People like myself, or my friend Andy, would not have avenues for growth that we enjoyed. Andy is an outstanding writer, academe and professor. I, despite my longing to move forward in studying philosophy and religion, ended up in a STEM career while writing about baseball for next to nothing. Neither one of us would be the people we are without the time we spent in study in Stevens Point (or the many, many cups of coffee over conversations of how badly we wanted to get out of there.) In fact, the academic rigor I underwent as a Pointer suited me well for the many challenges–academic, professional and personal alike–I faced since earning my BA and entering a job where I was a stranger in a strange land and had to learn web development on the fly nearly three years ago.

To be sure, a certain portion of the populace is outraged for partisan reasons and this would seem to fit their narrative for how the state doesn’t value education, so on and so forth. I, for one, do not buy into those presuppositions for any number of reasons, but I do share in their outrage that the UW System would be open to essentially gutting what makes the university a university. This is not a conservative or liberal issue; this is a trans-partisan matter that should rightly earn the consternation of all people who value a quality, well-rounded educational experience.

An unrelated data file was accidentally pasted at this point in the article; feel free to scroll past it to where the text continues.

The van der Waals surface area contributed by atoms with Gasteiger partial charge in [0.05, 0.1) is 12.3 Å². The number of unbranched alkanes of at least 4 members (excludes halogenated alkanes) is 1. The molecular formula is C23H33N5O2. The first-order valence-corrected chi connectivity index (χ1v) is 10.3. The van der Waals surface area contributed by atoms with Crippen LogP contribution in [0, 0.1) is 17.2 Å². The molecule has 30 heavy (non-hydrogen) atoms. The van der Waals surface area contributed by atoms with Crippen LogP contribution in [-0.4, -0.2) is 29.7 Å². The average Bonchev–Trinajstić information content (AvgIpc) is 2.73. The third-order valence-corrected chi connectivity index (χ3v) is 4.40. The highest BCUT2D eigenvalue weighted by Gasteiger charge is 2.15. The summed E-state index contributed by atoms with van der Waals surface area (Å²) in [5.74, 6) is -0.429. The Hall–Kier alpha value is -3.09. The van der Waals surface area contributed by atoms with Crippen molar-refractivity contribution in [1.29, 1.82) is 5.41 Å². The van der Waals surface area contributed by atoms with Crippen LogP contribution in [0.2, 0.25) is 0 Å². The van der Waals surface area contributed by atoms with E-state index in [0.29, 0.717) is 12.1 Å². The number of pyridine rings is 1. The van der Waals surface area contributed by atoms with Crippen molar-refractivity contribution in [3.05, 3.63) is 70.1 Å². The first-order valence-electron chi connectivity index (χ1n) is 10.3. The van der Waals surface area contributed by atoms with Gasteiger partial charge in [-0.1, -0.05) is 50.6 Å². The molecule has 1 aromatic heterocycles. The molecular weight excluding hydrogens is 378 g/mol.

It should anger every UWSP alumnus, particularly those of us who lived in the Collins Classroom Center for most of our academic careers.

One of my professors, a well-respected academic, educator and administrator who would undoubtedly be affected by the proposal to gut her department, put it thusly: Philosophy goes well with everything. This is more than a mere quip, it is the absolute bedrock upon which any other enterprise is based. My philosophy degree–and corresponding religious studies work–taught me vital methods of critical thinking and diplomatic and empathetic interpersonal communication because, beyond the trappings and nomenclature, everything is language.

Incidentally, the religious studies program was left unmentioned and presumably unscathed, though it was not its own major.